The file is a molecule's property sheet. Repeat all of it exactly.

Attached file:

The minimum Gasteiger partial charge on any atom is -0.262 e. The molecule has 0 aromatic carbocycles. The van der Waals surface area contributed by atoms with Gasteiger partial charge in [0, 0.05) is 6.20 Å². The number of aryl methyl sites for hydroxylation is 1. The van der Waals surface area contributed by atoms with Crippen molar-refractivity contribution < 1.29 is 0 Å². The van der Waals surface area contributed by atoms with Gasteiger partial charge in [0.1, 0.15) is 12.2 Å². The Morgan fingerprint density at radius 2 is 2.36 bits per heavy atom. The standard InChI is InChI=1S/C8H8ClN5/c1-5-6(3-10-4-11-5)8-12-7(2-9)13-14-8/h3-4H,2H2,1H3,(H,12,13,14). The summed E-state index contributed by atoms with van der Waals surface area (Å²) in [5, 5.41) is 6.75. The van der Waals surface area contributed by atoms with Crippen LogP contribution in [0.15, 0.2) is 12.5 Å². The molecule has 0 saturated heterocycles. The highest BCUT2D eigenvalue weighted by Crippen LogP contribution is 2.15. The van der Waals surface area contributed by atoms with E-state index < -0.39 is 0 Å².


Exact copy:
The minimum Gasteiger partial charge on any atom is -0.262 e. The molecule has 0 aromatic carbocycles. The van der Waals surface area contributed by atoms with Gasteiger partial charge in [0, 0.05) is 6.20 Å². The number of aryl methyl sites for hydroxylation is 1. The van der Waals surface area contributed by atoms with Crippen molar-refractivity contribution < 1.29 is 0 Å². The van der Waals surface area contributed by atoms with Gasteiger partial charge in [0.1, 0.15) is 12.2 Å². The Morgan fingerprint density at radius 2 is 2.36 bits per heavy atom. The standard InChI is InChI=1S/C8H8ClN5/c1-5-6(3-10-4-11-5)8-12-7(2-9)13-14-8/h3-4H,2H2,1H3,(H,12,13,14). The summed E-state index contributed by atoms with van der Waals surface area (Å²) in [5, 5.41) is 6.75. The van der Waals surface area contributed by atoms with Crippen LogP contribution in [0.15, 0.2) is 12.5 Å². The molecule has 0 saturated heterocycles. The highest BCUT2D eigenvalue weighted by Crippen LogP contribution is 2.15. The van der Waals surface area contributed by atoms with E-state index < -0.39 is 0 Å².